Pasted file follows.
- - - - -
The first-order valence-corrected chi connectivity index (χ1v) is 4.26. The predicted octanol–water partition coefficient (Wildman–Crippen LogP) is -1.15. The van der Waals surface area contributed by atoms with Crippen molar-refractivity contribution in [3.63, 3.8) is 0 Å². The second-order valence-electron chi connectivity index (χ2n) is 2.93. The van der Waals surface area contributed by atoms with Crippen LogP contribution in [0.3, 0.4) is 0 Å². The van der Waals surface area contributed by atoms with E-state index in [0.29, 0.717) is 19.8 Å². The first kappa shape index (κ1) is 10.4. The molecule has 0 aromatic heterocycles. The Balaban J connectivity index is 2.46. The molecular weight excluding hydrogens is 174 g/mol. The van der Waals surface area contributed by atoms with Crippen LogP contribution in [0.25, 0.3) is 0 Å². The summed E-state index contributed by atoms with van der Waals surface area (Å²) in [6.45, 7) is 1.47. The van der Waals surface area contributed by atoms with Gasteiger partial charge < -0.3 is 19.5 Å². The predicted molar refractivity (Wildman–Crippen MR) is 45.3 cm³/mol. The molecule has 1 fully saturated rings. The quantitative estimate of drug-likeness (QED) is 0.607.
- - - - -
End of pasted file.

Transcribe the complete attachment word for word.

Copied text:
The first-order valence-corrected chi connectivity index (χ1v) is 4.26. The predicted octanol–water partition coefficient (Wildman–Crippen LogP) is -1.15. The van der Waals surface area contributed by atoms with Crippen molar-refractivity contribution in [3.63, 3.8) is 0 Å². The second-order valence-electron chi connectivity index (χ2n) is 2.93. The van der Waals surface area contributed by atoms with Crippen LogP contribution in [0.3, 0.4) is 0 Å². The van der Waals surface area contributed by atoms with E-state index in [0.29, 0.717) is 19.8 Å². The first kappa shape index (κ1) is 10.4. The molecule has 0 aromatic heterocycles. The Balaban J connectivity index is 2.46. The molecular weight excluding hydrogens is 174 g/mol. The van der Waals surface area contributed by atoms with Crippen LogP contribution in [0.25, 0.3) is 0 Å². The summed E-state index contributed by atoms with van der Waals surface area (Å²) in [6.45, 7) is 1.47. The van der Waals surface area contributed by atoms with Gasteiger partial charge < -0.3 is 19.5 Å². The predicted molar refractivity (Wildman–Crippen MR) is 45.3 cm³/mol. The molecule has 1 fully saturated rings. The quantitative estimate of drug-likeness (QED) is 0.607.